CHARLESTON, S.C. (AP) — The Latest in the federal trial of a man accused of gunning down nine South Carolina church members during Bible study (all times local):
An FBI examiner has connected a racist manifesto to a computer belonging to the father of a man accused of slaying nine people during Bible study at a South Carolina church.
Former FBI technology examiner Amanda Simmons testified Monday she copied and examined a computer at the home of Dylann Roof's father. On that computer, Simmons said she found more than 100 deleted images on the computer, including some that were found on a website associated with Roof.
She said she also located a document related to an online posting containing offensive racial claims about blacks and Jews. Simmons testified files associated with the manifesto were last accessed at 4:45 p.m. on June 17, 2015, just hours before the shootings at Charleston's Emanuel AME Church.
Roof faces 33 federal charges including hate crimes and obstruction of the practice of religion. Prosecutors said they'd call more experts Tuesday and could potentially wrap up their case with shooting survivor Polly Sheppard.
Photos and text from a website attributed to the man charged with killing nine people during a South Carolina church Bible study have been introduced as part of his federal death penalty trial.
FBI Special Agent Tracy Sicks read aloud from Dylann Roof's online manifesto during testimony Monday afternoon. In a document with several sections, Roof detailed his thoughts on slavery, the migration of white people to suburban areas and violence between the races.
The website was widely examined after Roof's arrest in the June 2015 shootings at Emanuel AME Church in Charleston.
Roof poses with a Confederate flag in some of the photos from the website. His embrace of the Confederate symbol led to a successful push last summer to remove the Confederate battle flag from a pole at South Carolina's Statehouse complex.
A firearms expert says he matched dozens of bullets from the South Carolina church where nine people were slain to a gun recovered from a man's car.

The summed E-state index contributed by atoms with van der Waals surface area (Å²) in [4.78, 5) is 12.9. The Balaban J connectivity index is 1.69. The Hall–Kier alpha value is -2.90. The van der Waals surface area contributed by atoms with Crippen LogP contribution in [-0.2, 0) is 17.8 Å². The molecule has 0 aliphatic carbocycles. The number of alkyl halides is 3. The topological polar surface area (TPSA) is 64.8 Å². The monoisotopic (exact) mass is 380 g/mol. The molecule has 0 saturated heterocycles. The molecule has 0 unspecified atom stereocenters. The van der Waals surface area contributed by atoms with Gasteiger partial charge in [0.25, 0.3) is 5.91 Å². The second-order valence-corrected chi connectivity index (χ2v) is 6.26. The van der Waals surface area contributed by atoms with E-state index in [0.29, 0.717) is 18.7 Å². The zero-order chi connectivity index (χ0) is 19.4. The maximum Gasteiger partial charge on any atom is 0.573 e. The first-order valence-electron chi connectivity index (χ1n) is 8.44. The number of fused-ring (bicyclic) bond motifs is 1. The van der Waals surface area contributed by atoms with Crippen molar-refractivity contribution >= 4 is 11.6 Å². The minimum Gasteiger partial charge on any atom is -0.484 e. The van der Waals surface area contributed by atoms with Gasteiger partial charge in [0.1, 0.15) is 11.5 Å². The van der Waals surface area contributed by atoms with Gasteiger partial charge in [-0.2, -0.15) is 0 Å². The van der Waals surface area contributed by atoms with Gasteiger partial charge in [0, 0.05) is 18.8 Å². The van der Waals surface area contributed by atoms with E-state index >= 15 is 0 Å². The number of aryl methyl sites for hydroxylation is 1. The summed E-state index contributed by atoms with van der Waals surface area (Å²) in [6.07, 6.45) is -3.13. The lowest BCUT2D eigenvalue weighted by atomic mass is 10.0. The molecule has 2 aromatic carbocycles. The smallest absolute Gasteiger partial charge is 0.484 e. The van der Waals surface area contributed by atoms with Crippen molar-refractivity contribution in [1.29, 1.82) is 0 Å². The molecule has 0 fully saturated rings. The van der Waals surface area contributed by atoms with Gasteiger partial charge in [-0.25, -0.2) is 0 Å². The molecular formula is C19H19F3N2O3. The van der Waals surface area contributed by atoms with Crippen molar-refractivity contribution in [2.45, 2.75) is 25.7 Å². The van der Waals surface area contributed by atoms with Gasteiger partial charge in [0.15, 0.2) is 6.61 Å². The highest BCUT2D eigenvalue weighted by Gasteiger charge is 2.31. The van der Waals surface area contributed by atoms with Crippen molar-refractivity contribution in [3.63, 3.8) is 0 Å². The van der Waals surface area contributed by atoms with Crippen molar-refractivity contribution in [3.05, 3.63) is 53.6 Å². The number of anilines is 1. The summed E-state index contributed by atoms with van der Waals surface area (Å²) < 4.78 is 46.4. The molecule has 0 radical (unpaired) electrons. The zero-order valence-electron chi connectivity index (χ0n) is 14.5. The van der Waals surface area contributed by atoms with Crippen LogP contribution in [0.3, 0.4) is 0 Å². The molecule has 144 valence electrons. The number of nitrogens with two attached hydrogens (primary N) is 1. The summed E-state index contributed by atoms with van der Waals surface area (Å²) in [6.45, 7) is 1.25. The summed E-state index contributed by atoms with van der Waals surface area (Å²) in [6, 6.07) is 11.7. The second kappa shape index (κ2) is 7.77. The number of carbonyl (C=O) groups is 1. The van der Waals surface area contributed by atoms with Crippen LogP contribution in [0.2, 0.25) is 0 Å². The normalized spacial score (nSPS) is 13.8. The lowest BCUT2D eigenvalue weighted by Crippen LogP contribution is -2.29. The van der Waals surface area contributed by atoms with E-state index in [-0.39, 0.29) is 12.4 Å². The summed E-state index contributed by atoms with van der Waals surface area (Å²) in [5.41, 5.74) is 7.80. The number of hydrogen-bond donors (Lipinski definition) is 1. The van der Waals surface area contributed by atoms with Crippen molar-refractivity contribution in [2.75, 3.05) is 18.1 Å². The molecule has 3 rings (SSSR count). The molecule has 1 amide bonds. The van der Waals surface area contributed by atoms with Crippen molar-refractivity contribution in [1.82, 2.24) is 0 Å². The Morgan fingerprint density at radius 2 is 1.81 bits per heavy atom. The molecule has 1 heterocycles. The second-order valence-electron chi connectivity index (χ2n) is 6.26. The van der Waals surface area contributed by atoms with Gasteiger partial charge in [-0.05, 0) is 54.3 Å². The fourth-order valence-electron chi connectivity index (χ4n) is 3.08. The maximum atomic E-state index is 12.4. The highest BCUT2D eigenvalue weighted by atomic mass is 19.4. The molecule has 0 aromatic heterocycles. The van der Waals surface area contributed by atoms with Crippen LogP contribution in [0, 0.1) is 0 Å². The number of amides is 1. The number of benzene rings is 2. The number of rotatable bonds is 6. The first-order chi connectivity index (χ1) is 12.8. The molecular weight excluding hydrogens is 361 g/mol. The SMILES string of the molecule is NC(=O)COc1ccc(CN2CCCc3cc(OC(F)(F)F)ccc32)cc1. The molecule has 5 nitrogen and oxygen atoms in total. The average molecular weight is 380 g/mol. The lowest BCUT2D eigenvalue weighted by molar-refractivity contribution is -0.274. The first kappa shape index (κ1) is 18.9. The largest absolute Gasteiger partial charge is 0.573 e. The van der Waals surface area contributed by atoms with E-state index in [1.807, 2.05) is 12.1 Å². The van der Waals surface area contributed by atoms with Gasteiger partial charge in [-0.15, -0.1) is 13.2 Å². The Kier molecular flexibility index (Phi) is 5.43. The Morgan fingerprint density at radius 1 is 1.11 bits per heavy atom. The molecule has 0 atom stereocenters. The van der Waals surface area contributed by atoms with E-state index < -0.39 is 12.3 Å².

State Law Enforcement Division Agent James Green testified Monday that he verified that 70 bullets and fragments found at Emanuel AME Church in Charleston were fired by a gun recovered from Dylann Roof's car.
Green says he examined 11 other bullets that had been fired, but the results weren't conclusive.
Roof is on trial this week on 33 federal charges related to the June 2015 slayings during a Bible study at the church. His attorneys have said he would be willing to plead guilty if prosecutors would drop their pursuit of the death penalty.
He faces a second death penalty trial in state court next year.
The manager of a store that sold a handgun to the man accused of killing nine people at a South Carolina church says a typical background check was done on the buyer.
Ronnie Thrailkill (THRELL-kell) testified Monday that Dylann Roof filled out the paperwork required by federal law when he came into Shooter's Choice in April 2015.
Roof had been arrested for drugs two months earlier, but Lexington County Sheriff Jay Koon told The Associated Press that a jail clerk entered incorrect information that wasn't ever fixed in a state database.
When Roof sought to buy the gun, an FBI examiner spotted the arrest, but called the wrong agency to get his record. Without the necessary documents, the purchase had to go through after three days as is federally required.
Victims' families are suing the FBI for negligence in allowing the sale. FBI Director James Comey has said Roof should have never been allowed to buy the gun and promised a full review.
A prosecution witness has testified that a list of black churches was found in the car of the man charged with killing nine people at a South Carolina church when he was arrested last year.
Former State Law Enforcement Division agent Brittany Burke testified Monday the names of a handful of other churches and their addresses were found on a handwritten list in a backpack in Dylann Roof's car.
Burke is one of the agents who processed evidence found in Roof's car when he was arrested after the June 2015 shootings at Emanuel AME Church. During her testimony, prosecutors showed other pictures of items retrieved from Roof's car, including a cellphone, laptop, ammunition and an American flag that had been burned.
Roof is being tried in federal court on 33 charges, including hate crimes and obstruction of the practice of a religion. A jury began hearing testimony in the case last week.
Attorneys for the man charged with killing nine people during a Bible study in a Charleston church are again arguing prosecutors' first witness tainted the case against their client.
The defense team for Dylann Roof argues in court papers filed Monday comments made by one of the survivors of the Emanuel AME Church shooting could influence other witnesses who were in the courtroom at the time.
Felicia Sanders testified last week Roof belonged in "the pit of hell." Defense attorneys requested a mistrial, saying her testimony was suggestive he should get the death penalty.
U.S. District Judge Richard Gergel denied that motion and allowed Sanders' testimony to remain in the record. In their new filing, Roof's defense team asks the judge to reconsider that decision and also to instruct further witnesses to leave their opinions on potential sentences out of their testimony.
Roof faces 33 federal charges including hate crimes. He faces a possible death sentence.
Kinnard can be reached at http://twitter.com/MegKinnardAP. Read more of her work at http://bigstory.ap.org/content/meg-kinnard/